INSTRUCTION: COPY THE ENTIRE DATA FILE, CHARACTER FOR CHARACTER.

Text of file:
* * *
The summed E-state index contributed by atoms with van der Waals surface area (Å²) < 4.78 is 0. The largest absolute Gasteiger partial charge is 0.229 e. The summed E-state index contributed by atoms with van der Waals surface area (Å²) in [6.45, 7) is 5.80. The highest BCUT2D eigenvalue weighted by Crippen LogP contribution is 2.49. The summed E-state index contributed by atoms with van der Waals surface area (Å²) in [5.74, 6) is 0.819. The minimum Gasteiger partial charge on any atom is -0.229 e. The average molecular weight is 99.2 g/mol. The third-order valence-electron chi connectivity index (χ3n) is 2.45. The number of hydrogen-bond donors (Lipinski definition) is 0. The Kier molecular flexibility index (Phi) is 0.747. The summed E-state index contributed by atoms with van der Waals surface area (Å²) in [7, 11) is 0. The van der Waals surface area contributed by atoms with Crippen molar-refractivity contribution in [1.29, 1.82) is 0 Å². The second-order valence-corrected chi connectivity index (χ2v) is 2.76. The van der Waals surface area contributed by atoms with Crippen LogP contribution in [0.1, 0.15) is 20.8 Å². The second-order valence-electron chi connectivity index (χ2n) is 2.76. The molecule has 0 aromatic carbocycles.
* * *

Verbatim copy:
The summed E-state index contributed by atoms with van der Waals surface area (Å²) < 4.78 is 0. The largest absolute Gasteiger partial charge is 0.229 e. The summed E-state index contributed by atoms with van der Waals surface area (Å²) in [6.45, 7) is 5.80. The highest BCUT2D eigenvalue weighted by Crippen LogP contribution is 2.49. The summed E-state index contributed by atoms with van der Waals surface area (Å²) in [5.74, 6) is 0.819. The minimum Gasteiger partial charge on any atom is -0.229 e. The average molecular weight is 99.2 g/mol. The third-order valence-electron chi connectivity index (χ3n) is 2.45. The number of hydrogen-bond donors (Lipinski definition) is 0. The Kier molecular flexibility index (Phi) is 0.747. The summed E-state index contributed by atoms with van der Waals surface area (Å²) in [7, 11) is 0. The van der Waals surface area contributed by atoms with Crippen molar-refractivity contribution in [1.29, 1.82) is 0 Å². The second-order valence-corrected chi connectivity index (χ2v) is 2.76. The van der Waals surface area contributed by atoms with Crippen LogP contribution in [0.1, 0.15) is 20.8 Å². The second-order valence-electron chi connectivity index (χ2n) is 2.76. The molecule has 0 aromatic carbocycles.